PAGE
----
Bitcoin, Ethereum, Litecoin…and the list goes on. Cryptocurrencies were once only known to those making a living online, but have grown in popularity and usage in recent years. Much has been written on their origin and the technology underlying them, but questions still remain regarding the taxation of cryptocurrencies. My intent isn’t to speak for or against cryptocurrencies, but merely to speak to the taxation of cryptocurrencies.

When first created, there was some question as to how cryptocurrency transactions should be treated for tax purposes. Before long, however, the IRS cleared it up. Cryptocurrency or “virtual currency” payments are to be reported on a W-2 or 1099 when exchanged for labor and are to be included in gross receipts when received as payment for goods or services in the course of business. It is not considered a foreign currency. Holding cryptocurrency can result in a capital gain or loss similar to other capital assets like stocks and bonds. For tax purposes, cryptocurrency has the characteristics of both the US dollar and an investment. IRS Notice 2014-21 contains guidance from the IRS regarding virtual currency.

Below are some points to guide you in handling cryptocurrency in your business or personal life:

Value.  Also known as basis, it is calculated by converting the cryptocurrency to dollars on the date it is received. This is done without having to actually sell the cryptocurrency. Example: A client pays me 1 Bitcoin on March 10, 2017 for a corporate tax return. On that date, Bitcoin traded at $1201.86, so I would record a payment received of $1201.86 regardless of whether I sold the Bitcoin on that date or held it beyond that date. IRS Publication 551 speaks to the basis of assets.

Held for less than a year and sold for a gain. This scenario requires you to report the gain as ordinary income on your tax return. Example: you purchase 1 Bitcoin on March 10, 2017 for $1201.86 and sell it on August 22, 2017 for $4054.49. The short term capital gain of $2852.63 must be reported as ordinary income on your 1040.

Held for less than a year and sold for a loss. In this case, you can deduct the loss against any capital gains on your tax return. You can further deduct up to $3000 of capital loss on your 1040. Any additional loss can be carried forward and applied against capital gains and/or deducted at up to $3000/year. IRS Publication 544 speaks to the tax treatment of capital assets. IRS Publication 550 addresses carrying capital losses forward. Example: you purchased 1 Bitcoin on March 10, 2017 for $1201.86 and sold it on March 25, 2017 $935.17. You have a short term capital loss of $266.69 that can be applied against capital gains or deducted on your 1040.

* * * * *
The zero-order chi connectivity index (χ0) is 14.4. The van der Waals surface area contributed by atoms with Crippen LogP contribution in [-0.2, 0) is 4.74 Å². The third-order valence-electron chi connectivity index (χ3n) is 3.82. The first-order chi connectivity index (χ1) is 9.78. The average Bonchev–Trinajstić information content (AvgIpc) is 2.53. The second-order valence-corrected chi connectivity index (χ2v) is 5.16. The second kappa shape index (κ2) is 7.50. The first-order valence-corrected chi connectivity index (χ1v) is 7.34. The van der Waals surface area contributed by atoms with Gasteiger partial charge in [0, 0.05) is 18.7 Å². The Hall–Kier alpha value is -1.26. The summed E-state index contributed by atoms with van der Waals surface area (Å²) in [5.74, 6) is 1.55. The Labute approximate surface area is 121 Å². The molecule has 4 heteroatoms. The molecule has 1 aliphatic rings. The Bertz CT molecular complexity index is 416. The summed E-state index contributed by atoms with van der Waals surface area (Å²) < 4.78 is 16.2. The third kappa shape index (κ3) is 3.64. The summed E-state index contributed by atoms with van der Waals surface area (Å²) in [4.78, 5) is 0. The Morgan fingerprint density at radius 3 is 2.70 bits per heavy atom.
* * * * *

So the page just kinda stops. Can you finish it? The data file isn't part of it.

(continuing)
Held for more than a year and sold for a gain. The tax treatment of capital assets changes when held for more than a year. Instead of being taxed as ordinary income, the transaction would be taxed as a long term capital gain. Long term capital gains rates are based on your taxable income. Here is an article addressing long term capital gains rates. The majority of taxpayers would pay 0% or 15% in capital gains tax. Example: you purchased 5 Bitcoin on May 19, 2015 for $234.31 apiece, a total of $1171.55. You sold them two years later on May 19, 2017 for $1922.18 each, a total of $9610.90. You have a long term capital gain of $8439.35. If your taxable income falls in to the 25% tax bracket, you would owe 15% in capital gains tax on the $8439.35. A tax of $1265.90.

Held for more than a year and sold for a loss. The tax treatment is the same as holding it for less than a year and selling for a loss.

The above is not intended to be tax advice and could already be outdated by the time that you are reading this. There is talk on Capitol Hill of changing capital gains rates and it’s possible that the IRS will alter the way they view virtual currencies. In any case, your circumstances are unique and you should consult an accountant if you have further questions about the taxation of cryptocurrency.